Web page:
The audience is smarter than the filmmakers
As Box Office India celebrates its second anniversary, I am reminded of an anniversary I recently celebrated – my 20th anniversary in this wonderful industry! It has been a fabulous journey and not a day goes by without me thanking the Almighty for blessing me with this wonderful profession.
I have seen a lot in these last two decades. I have seen people coming, rapidly rising to fame and then even more rapidly disappearing. I have seen rags-to-riches stories and riches-to-rags stories too! The collections of our films have undergone a sea-change as has the remuneration that artistes get.
And, of course, opportunities for stars too have multiplied with endorsements, television and the like. The kind of films we make, their scale, their reach, the kind of cinemas that screen them, the way we promote them – everything has changed drastically.
What has not changed, however, is the fact that everything boils down to the so-called aam janta – the public or the paying audience. There is nothing ‘aam’ about the janta! After all, it is they who make or break us, depending on what they think of us or our products. It is apt to say: “Yeh public sab jaanti hain.” Yes, the audience is always smarter than us.
And I am not saying this to be nice to my fans. Let me prove this to you mathematically. Think about it. Filmmakers make one or two or perhaps three films a year. Moreover, most filmmakers stick to the genres or the kind of films that work best for them. So as individual filmmakers, our world and our understanding of films revolves around one, two or three films a year.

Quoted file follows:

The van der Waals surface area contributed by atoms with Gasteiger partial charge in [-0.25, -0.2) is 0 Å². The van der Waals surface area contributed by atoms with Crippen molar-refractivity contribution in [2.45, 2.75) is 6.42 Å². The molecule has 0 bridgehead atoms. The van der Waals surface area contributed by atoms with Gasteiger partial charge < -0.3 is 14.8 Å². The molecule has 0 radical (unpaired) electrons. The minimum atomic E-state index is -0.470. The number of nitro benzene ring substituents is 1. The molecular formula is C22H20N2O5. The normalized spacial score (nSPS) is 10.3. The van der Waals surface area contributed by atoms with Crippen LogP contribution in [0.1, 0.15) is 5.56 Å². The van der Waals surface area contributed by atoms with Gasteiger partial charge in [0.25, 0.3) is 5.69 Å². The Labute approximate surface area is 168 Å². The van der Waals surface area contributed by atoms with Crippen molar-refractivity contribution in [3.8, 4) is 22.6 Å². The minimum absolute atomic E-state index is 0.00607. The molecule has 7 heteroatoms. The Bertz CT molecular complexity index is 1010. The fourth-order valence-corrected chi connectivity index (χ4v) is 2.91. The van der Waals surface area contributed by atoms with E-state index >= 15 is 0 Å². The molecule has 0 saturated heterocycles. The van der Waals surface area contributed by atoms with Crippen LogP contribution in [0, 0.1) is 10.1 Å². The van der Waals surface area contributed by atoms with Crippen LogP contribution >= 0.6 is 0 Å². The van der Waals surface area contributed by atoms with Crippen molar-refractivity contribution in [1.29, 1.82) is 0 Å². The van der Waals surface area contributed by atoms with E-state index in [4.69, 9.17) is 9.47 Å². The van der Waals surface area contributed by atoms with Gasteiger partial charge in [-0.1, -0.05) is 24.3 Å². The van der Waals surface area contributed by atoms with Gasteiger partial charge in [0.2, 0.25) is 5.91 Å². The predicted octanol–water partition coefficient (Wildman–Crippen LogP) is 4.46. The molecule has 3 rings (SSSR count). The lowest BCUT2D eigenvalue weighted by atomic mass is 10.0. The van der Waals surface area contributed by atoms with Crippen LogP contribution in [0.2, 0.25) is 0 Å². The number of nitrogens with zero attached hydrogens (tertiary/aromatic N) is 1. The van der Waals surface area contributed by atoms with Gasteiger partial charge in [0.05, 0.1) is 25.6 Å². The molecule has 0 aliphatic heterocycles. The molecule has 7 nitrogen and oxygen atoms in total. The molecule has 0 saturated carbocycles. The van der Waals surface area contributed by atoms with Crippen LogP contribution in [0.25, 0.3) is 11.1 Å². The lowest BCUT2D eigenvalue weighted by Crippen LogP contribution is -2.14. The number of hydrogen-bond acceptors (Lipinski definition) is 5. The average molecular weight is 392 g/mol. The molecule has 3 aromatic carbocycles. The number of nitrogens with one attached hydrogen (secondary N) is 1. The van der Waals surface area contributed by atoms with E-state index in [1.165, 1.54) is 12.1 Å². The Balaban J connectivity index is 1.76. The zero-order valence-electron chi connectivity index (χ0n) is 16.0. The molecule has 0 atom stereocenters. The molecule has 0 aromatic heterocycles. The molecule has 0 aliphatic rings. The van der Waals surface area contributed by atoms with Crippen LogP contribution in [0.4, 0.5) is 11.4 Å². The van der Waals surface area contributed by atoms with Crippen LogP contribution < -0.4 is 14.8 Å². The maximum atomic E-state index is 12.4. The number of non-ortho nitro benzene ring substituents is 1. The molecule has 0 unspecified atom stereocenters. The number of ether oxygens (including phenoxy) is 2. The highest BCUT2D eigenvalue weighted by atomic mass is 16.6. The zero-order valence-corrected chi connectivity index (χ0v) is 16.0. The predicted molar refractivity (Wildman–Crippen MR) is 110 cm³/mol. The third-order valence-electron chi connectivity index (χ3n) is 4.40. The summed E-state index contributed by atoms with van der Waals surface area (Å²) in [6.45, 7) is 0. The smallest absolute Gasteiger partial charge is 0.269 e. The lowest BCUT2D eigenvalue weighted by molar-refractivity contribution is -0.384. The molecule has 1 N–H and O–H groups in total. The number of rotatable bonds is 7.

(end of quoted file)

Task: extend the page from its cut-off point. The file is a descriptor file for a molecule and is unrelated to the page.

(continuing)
On the other hand, the average film-goer watches at least ten films in cinemas every year. He is also exposed to literally hundreds of films through television promos and posters in newspapers and magazines. He is exposed to every kind of concept, every possible genre, every possible type of packaging.
With ticket prices so high, the average film-goer has mastered the art of judging what a film is going to be like through its posters and promos. He then makes an instant judgement on what the film is like and whether or not it is worth investing in a ticket.
We may do whatever we want to but it is that snap judgement of the potential audience that will ultimately decide the fate of your film. That is why I always feel, sunno sabki, karo public ki!